|No new forms, reports or processes are introduced by these amendments.|
|II||Simplification and streamlining||Yes||No||N/A|
|1.||Will streamlined processes be put in place (e.g. through BizPaL, Canada Border Services Agency single window) to collect information from small businesses where possible?|
|The amendments do not modify the collection of information.|
|2.||Have opportunities to align with other obligations imposed on business by federal, provincial, municipal or international or multinational regulatory bodies been assessed?|
|Throughout the regulatory development process, efforts were made to align the proposed Regulations with other Canadian jurisdictions and other countries.|
|3.||Has the impact of the proposed Regulations on international or interprovincial trade been assessed?|
|The Regulations are not expected to have any impact on domestic or international coordination and cooperation. These Regulations would bring the federal requirements for policy committees, work place committees and health and safety representatives up to date with the current practices and procedures in the provinces and territories.|
|4.||If the data or information, other than personal information, required to comply with the proposed Regulations is already collected by another department or jurisdiction, will this information be obtained from that department or jurisdiction instead of requesting the same information from small businesses or other stakeholders? (The collection, retention, use, disclosure and disposal of personal information are all subject to the requirements of the Privacy Act. Any questions with respect to compliance with the Privacy Act should be referred to the department’s or agency’s ATIP office or legal services unit.)|
|The data or information required to comply with the proposed Regulations is not collected by another department or jurisdiction.|
|5.||Will forms be pre-populated with information or data already available to the department to reduce the time and cost necessary to complete them? (Example: When a business completes an online application for a licence, upon entering an identifier or a name, the system pre-populates the application with the applicant’s personal particulars such as contact information, date, etc. when that information is already available to the department.)|
|The amendments do not modify the collection of information. No additional forms are required.|
|6.||Will electronic reporting and data collection be used, including electronic validation and confirmation of receipt of reports where appropriate?|
|The Regulations would remove a requirement that work place health and safety committee meeting minutes be physically posted in work places; include a requirement that these minutes still be made available to employees (i.e. by electronic means); and, require that policy committee meetings be similarly made available to employees.|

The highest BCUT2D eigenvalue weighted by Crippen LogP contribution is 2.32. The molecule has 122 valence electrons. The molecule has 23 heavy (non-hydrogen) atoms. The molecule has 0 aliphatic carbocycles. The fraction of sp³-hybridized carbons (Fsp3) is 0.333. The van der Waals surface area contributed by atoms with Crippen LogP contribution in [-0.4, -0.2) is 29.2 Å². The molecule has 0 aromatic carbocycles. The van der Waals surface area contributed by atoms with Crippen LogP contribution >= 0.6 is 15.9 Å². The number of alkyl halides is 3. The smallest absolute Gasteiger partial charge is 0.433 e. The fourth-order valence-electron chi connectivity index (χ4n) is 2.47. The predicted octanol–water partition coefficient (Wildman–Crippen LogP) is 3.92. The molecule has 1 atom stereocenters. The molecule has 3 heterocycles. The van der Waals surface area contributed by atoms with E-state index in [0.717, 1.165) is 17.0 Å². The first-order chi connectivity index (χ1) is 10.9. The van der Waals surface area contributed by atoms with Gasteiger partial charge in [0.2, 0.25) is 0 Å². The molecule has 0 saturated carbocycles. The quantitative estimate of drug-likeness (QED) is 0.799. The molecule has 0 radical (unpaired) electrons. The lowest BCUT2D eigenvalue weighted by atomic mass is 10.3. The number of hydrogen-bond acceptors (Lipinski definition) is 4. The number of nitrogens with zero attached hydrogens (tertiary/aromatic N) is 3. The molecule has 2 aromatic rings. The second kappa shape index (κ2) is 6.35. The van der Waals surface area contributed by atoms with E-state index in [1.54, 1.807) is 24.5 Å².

|7.||Will reporting, if required by the proposed Regulations, be aligned with generally used business processes or international standards if possible?|
|8.||If additional forms are required, can they be streamlined with existing forms that must be completed for other government information requirements?|
|The amendments do not modify the collection of information. No additional forms are required.|
|III||Implementation, compliance and service standards||Yes||No||N/A|
|1.||Has consideration been given to small businesses in remote areas, with special consideration to those that do not have access to high-speed (broadband) Internet?|
|The amendments do not modify the collection of information.|
|2.||If regulatory authorizations (e.g. licences, permits or certifications) are introduced, will service standards addressing timeliness of decision-making be developed that are inclusive of complaints about poor service?|
|Authorizations are not being introduced by these amendments.|
|3.||Is there a clearly identified contact point or help desk for small businesses and other stakeholders?|
|The Labour Program has a toll-free (1-800) number where stakeholders can report a serious injury, fatality or refusal to work. See the first paragraph at www.hrsdc.gc.ca/eng/labour/contact_us.shtml.|
B. Regulatory flexibility analysis and reverse onus
|IV||Regulatory flexibility analysis||Yes||No||N/A|
Does the RIAS identify at least one flexible option that has lower compliance or administrative costs for small businesses in the small business lens section?
Examples of flexible options to minimize costs are as follows:
|2.||Does the RIAS include, as part of the Regulatory Flexibility Analysis Statement, quantified and monetized compliance and administrative costs for small businesses associated with the initial option assessed, as well as the flexible, lower-cost option?
|3.||Does the RIAS include, as part of the Regulatory Flexibility Analysis Statement, a consideration of the risks associated with the flexible option? (Minimizing administrative or compliance costs for small business cannot be at the expense of greater health, security or safety or create environmental risks for Canadians.)|
|4.||Does the RIAS include a summary of feedback provided by small business during consultations?|
|1.||If the recommended option is not the lower-cost option for small business in terms of administrative or compliance costs, is a reasonable justification provided in the RIAS?|